The ageing population and concurrent rise in neurodegenerative disorders is drawing attention to the way that lipids (fats) are metabolised in the brain and how certain proteins can accumulate, forming ‘biological garbage’ that increases the risk of developing Alzheimer’s disease (AD).
In 2007, a group of researchers led by dual National Health and Medical Research Council (NHMRC) and Australian Research Council (ARC) fellow, Professor Brett Garner, attracted worldwide attention by showing that a protein called ABCA1 (ATP-binding cassette transporter A1) played a role in controlling the production of a small protein or ‘peptide’ called amyloid-beta (Aβ), which is generated in the lipid membranes of cells and which can accumulate in the brain, causing neuron death.
The researchers went on to identify that a closely-related protein, ABCA7, which is highly expressed in human brain cells, could also slow down the production of the Aβ peptide in cultured cells.
Now they have discovered that ABCA7 may play a role in removing toxic substances from the brain. By deleting the gene in a mouse model of AD, they showed that the disease pathology significantly worsened, indicating that the gene is, indeed, involved in regulating Aβ homeostasis and plaque load.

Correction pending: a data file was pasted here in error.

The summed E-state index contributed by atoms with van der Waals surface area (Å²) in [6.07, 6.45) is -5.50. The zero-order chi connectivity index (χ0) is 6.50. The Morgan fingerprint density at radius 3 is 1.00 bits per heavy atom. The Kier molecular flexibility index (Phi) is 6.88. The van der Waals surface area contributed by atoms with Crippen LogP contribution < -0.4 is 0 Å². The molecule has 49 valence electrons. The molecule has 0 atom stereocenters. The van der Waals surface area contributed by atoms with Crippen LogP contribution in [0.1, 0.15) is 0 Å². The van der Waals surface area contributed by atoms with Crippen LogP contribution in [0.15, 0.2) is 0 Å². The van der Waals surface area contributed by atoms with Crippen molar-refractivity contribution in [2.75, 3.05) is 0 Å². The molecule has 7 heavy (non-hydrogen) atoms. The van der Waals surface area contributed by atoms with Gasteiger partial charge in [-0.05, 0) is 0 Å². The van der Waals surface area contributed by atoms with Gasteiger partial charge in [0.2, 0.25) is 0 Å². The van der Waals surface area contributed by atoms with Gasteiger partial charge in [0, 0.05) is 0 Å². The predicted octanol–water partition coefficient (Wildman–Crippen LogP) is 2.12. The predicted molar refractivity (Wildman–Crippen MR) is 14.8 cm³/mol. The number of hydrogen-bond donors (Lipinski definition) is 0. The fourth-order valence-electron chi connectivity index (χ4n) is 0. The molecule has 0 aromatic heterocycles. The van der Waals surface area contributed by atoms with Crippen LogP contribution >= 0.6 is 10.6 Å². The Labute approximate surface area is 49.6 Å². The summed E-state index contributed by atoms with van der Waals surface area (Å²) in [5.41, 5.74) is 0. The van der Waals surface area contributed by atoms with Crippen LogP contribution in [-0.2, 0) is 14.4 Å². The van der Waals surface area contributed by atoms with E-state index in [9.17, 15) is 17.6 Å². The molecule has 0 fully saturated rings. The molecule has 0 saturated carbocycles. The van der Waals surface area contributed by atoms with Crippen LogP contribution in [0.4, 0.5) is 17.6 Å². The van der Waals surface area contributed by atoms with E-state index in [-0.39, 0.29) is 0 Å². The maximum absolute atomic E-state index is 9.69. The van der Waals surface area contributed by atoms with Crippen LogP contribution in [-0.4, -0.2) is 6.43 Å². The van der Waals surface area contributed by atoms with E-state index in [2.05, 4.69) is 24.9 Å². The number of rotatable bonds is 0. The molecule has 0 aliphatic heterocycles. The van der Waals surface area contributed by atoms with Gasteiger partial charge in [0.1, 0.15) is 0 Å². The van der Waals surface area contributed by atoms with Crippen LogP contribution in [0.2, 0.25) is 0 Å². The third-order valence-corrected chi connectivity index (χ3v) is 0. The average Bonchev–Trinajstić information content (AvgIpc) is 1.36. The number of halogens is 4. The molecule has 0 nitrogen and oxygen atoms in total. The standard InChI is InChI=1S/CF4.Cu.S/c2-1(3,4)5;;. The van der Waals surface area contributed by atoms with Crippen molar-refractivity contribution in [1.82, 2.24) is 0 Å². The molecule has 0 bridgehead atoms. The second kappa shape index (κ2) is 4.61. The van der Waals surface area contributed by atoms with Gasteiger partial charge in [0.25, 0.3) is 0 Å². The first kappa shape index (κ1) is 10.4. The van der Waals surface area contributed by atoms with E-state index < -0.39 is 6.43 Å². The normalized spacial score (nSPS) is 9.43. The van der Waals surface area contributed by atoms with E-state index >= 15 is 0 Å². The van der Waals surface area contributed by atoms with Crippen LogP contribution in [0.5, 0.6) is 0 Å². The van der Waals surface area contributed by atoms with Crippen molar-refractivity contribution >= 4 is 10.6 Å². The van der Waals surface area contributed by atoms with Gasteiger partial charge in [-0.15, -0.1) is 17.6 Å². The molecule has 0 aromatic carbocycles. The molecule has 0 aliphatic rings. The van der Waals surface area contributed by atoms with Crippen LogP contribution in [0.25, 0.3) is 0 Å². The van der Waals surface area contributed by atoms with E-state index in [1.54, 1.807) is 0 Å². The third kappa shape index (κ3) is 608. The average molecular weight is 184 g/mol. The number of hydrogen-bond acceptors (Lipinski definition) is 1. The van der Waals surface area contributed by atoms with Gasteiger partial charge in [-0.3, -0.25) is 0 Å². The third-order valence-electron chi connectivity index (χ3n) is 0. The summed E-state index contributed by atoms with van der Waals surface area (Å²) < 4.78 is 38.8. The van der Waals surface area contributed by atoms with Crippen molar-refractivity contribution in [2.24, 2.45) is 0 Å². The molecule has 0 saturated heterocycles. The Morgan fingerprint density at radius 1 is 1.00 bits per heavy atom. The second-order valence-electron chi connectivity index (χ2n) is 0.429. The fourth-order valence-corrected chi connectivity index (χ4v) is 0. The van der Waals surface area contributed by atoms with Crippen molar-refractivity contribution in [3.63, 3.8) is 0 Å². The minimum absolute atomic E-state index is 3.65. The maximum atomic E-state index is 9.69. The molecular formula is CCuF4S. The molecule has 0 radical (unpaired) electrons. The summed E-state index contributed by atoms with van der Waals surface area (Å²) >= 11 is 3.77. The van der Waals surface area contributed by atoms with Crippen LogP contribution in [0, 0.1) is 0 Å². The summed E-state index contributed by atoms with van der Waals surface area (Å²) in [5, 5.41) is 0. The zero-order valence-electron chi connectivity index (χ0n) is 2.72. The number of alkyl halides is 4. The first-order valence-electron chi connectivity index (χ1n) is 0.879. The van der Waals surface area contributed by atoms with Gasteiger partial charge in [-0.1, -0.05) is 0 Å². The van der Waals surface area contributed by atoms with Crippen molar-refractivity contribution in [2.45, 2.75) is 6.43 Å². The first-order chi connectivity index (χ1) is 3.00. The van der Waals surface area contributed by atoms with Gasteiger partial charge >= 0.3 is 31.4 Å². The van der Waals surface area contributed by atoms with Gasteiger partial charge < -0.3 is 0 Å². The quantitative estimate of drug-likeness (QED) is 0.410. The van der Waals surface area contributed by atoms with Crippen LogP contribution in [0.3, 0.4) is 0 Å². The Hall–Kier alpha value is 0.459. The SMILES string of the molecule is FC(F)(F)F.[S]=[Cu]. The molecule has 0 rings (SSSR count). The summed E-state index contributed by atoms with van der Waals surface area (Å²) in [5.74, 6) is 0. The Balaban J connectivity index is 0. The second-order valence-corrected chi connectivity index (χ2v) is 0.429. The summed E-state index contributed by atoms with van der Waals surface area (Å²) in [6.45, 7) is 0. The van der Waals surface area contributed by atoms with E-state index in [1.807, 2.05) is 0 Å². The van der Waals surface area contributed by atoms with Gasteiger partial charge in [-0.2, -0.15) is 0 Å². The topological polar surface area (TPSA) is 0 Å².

“This is the first study to describe the impact that a loss of ABCA7 function has in the brain in the AD context and may help us to understand why mutations in human ABCA7 confer increased risk for AD,” Professor Garner said.
“This research opens up new avenues for us to study how Aβ is removed from the brain and what therapeutic approaches may be used to promote this in the AD context.”
The paper, entitled ‘Deletion of Abca7 increases cerebral amyloid-β accumulation in the J20 mouse model of Alzheimer’s disease’ has just been published in the high-impact Journal of Neuroscience (6 March, 2013).
“We will now focus on discovering compounds that may selectively increase the expression of ABCA7 in the brain and in particular in the brain’s ‘garbage collector’ cells called microglia,” Professor Garner said.
“While we can only speculate that these compounds will promote the removal of the harmful Aβ deposits, our data lends support to the general concept that any approach aimed at increasing microglial phagocytosis – the process by which microglia digest Aβ and other unwanted materials – could be helpful in the AD treatment context.”
The study was conducted at the Illawarra Health and Medical Research Institute on the University of Wollongong campus and represents part of a long-term collaboration between Professor Garner (Principal Investigator) and Dr Hongyun Li with Dr Tim Karl and Dr Woojin Kim from Neuroscience Research Australia.
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